Apparently, the folks comprising Rockadrome were session players up there in the frozen north. The scenario behind this group and its lone long player – 1969’s Royal American 20th Century Blues – makes sense then. The playing, for the most part, edges towards adept if not inspired. And by such a late date, the band’s brand of psych cum pop song construction should have been dispensed to just about anyone even attempting to be an edgy rock group. So, that all’s the reason why Rockadrome’s disc sounds like it was recorded in ’66 or ’67. Or maybe it was just the fact that they were Canadians. Who knows?
Considering the band functioned as a quartet and doesn’t list a keyboard player in the album’s liner notes, being session players probably provided for each performer being able to play at least two instruments. Probably, though, the band should have found someone to right an authentically original tune.
“Royal American 20th Century Blues” is basically a Kinks rip off with a bit of heavy organ dousing the entire thing. Well, either that or Rockadrome aping the Stones’ stance on Satanic Majesty’s Request. Or both. There’s a far greater Brit influence here than anything American. And the relative dismissal of rootsy fair again points to the band’s being a few years behind everything. The tuneful key solos make up for that a bit.
With a history of studio time and the wealth of people drooling over the group, going so far as to plop down a grand for an original copy of the disc, hearing flubbed notes is a surprise. “Thirteen Miles Down,” another Kinksy (Byrdsy?) track, while engaging as a good cover song could be, it’s a huge letdown. Maybe not thirteen miles worth, but still a bit thin for a group of professions.
Whether or not Rockadrome purposefully eschewed Eastern sounds, for the most part, is up in the air. “Inside Out, Inside In” doesn’t come off as a Hare Krishna jumping off point, but the weird tempo change inside its verse should make listeners wonder why the dirgey portion of the band’s personality wasn’t ever more fully explored.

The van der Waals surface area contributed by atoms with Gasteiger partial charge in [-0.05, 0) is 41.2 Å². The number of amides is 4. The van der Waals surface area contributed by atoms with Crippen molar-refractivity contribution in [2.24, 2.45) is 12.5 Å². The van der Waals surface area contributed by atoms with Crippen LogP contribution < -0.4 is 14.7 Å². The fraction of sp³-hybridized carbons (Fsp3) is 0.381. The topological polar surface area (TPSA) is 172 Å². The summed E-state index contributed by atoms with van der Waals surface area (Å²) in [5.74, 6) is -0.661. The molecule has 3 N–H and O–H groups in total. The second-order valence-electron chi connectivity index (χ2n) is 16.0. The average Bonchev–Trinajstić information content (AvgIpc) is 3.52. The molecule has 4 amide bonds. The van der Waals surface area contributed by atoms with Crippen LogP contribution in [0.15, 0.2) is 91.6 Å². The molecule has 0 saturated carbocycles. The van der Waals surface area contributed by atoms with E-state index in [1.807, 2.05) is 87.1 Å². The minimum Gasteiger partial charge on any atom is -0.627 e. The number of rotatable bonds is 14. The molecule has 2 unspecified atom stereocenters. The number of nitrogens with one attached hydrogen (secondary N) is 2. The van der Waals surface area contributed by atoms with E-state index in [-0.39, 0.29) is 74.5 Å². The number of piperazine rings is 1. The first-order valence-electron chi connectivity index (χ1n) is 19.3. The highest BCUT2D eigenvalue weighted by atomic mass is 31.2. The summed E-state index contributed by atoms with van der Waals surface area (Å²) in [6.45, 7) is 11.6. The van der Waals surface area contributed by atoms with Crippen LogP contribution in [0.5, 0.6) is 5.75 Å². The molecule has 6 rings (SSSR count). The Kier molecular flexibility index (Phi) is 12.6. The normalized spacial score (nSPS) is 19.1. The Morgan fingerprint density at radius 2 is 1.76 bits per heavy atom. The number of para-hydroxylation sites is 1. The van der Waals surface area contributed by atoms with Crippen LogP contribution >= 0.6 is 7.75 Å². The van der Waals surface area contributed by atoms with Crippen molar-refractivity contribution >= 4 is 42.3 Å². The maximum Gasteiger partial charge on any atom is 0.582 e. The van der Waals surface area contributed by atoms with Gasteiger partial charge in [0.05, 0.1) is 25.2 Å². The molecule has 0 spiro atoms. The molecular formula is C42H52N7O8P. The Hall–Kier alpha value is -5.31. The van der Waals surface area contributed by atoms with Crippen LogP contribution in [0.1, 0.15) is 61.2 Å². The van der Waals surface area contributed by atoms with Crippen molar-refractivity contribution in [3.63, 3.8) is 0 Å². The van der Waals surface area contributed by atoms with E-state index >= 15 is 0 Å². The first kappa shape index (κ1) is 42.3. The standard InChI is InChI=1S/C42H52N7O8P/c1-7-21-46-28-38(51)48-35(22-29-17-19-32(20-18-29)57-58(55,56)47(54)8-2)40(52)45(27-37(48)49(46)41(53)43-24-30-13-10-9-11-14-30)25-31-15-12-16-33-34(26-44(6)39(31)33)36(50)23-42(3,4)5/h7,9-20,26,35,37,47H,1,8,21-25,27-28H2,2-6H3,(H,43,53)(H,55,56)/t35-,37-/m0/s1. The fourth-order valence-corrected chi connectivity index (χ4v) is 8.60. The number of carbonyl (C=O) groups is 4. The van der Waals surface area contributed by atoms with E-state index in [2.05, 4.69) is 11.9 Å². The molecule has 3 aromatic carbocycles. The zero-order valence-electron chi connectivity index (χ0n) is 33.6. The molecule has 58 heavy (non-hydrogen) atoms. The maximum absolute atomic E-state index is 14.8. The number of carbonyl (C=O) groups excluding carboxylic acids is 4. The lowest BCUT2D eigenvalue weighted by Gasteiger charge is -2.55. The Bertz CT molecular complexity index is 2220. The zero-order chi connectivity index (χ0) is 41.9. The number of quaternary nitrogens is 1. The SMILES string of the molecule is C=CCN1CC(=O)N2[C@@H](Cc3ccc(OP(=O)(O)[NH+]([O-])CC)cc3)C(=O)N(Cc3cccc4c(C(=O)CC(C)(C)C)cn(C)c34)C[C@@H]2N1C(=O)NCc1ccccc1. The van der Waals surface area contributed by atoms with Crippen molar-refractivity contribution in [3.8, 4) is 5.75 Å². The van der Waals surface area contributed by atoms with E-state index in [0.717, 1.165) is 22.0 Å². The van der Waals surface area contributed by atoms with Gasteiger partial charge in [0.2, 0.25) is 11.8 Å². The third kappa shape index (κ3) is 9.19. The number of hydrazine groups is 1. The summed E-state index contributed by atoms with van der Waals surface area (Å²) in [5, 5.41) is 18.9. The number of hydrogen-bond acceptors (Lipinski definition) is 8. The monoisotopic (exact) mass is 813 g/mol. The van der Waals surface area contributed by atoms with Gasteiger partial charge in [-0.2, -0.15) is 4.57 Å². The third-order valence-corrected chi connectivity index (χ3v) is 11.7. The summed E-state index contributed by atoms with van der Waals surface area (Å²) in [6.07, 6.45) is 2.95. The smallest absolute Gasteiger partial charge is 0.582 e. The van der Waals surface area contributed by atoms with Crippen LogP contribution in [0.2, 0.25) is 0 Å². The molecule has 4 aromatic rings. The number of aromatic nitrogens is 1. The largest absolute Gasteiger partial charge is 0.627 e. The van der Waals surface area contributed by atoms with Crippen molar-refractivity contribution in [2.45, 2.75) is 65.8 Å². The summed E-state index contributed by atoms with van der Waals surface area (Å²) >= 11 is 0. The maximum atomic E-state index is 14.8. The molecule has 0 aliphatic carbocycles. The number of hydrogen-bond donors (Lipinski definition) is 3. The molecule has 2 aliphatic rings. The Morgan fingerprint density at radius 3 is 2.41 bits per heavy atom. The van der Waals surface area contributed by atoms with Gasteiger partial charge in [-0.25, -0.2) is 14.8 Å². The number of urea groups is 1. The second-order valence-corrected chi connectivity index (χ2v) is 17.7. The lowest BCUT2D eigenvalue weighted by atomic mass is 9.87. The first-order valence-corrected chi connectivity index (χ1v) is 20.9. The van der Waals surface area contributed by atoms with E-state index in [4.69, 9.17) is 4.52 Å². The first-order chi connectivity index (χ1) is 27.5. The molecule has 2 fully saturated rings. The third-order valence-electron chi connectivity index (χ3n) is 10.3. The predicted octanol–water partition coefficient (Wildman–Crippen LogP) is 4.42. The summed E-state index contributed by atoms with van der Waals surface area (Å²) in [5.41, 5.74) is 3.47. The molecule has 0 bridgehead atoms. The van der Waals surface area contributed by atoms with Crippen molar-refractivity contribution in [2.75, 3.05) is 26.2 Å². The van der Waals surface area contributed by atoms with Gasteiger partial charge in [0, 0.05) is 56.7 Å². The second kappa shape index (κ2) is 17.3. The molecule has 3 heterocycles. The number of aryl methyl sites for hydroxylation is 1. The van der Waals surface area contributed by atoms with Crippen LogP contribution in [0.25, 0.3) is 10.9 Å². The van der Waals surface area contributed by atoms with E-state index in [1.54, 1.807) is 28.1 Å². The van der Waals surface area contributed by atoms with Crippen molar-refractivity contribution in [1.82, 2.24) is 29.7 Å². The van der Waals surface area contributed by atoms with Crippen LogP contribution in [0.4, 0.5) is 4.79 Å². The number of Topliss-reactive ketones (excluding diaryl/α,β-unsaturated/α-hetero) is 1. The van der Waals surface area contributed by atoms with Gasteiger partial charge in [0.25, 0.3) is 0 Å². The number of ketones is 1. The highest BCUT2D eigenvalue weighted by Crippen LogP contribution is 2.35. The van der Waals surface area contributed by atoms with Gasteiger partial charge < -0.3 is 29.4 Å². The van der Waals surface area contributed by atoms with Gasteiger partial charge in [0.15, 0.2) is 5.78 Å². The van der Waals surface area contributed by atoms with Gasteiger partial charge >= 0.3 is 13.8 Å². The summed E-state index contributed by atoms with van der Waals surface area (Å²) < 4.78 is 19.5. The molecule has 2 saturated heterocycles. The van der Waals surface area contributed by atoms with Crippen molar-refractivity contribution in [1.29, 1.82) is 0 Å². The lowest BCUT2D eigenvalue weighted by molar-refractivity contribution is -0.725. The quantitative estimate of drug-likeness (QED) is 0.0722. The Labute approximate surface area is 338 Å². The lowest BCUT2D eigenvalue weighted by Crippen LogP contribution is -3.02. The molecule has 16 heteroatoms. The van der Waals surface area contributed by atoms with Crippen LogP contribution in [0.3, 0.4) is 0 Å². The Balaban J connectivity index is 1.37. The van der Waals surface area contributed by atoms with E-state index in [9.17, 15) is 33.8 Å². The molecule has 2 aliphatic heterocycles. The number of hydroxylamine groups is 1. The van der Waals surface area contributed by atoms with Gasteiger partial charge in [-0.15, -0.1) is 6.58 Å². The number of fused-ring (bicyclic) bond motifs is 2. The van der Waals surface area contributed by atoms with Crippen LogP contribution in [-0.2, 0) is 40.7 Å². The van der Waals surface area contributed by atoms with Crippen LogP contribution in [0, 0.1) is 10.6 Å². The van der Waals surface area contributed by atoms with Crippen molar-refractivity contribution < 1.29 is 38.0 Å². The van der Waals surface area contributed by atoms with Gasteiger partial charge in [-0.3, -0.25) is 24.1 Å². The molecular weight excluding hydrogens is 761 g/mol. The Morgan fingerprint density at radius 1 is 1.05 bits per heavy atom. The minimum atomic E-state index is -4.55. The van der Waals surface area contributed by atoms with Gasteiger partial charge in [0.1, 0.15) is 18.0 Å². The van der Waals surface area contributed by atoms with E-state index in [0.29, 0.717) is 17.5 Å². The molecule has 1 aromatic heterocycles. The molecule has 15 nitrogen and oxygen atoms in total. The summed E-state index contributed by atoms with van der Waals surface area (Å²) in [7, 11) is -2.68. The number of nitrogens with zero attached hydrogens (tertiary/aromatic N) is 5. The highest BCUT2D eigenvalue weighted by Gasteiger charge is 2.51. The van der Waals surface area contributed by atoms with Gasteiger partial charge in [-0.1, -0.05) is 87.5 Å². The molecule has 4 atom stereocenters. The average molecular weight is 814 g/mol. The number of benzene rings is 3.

Most frustrating about the album is that the band’s clearly a decently talented lot, if not a tremendously original one. Each song has a bit of something for listeners, but at the same time winds up being a thinly veiled approximation of another group’s work. Bummer.
A near-mint copy of Rockadrome's lone 1969 LP will probably set you back at least a month's rent - and not a one-bedroom in Wawa (ON), either. Recorded in the early months of 1969 at Art Snider's Sound Canada studios in Toronto and pressed up in very limited quantities, Royal American 20th Century Blues is an impossibly rare psych-rock curio that has sold for upwards of US$1900.
The band (guitarists Ron Dove and Mike Clancy, along with bassist Paul Lachapelle and drummer Rick Vallieres) formed in Toronto in 1968, with the older Clancy having once recorded with rockabilly acts Jack Bailey and The Naturals and Jerry Warren and The Tremblers. Royal American... seems to have one foot planted on either side of the Atlantic, flitting from Brit-infused freakbeat ('Very Strange') to acerbic West Coast guitar jams ('Thirteen Miles Down'), sometimes even in the same song (the amazing five-minute title track). Dove's Dylanesque whine on the jangly 'There You Go Again' should by rights be maddeningly annoying, but instead the song could almost be a long-lost Blond on Blonde outtake. And the sombre piano reprise that closes side two is a sober lament - almost frighteningly so - on our own royal American twentieth century futility. The record is not without its detritus, but still, how Royal American 20th Century Blues could have gone so unnoticed remains a mystery.
Snider kept the lads busy later that year, employing them as session musicians on a couple of equally arcane endeavours, Hyde's obscure folk LP on Quality and, a few years later, for Snider's wife's project, the Allen Sisters. But aside from a solo seven-inch by Dove, the band responsible for one of Canada's rarest records was never heard from again.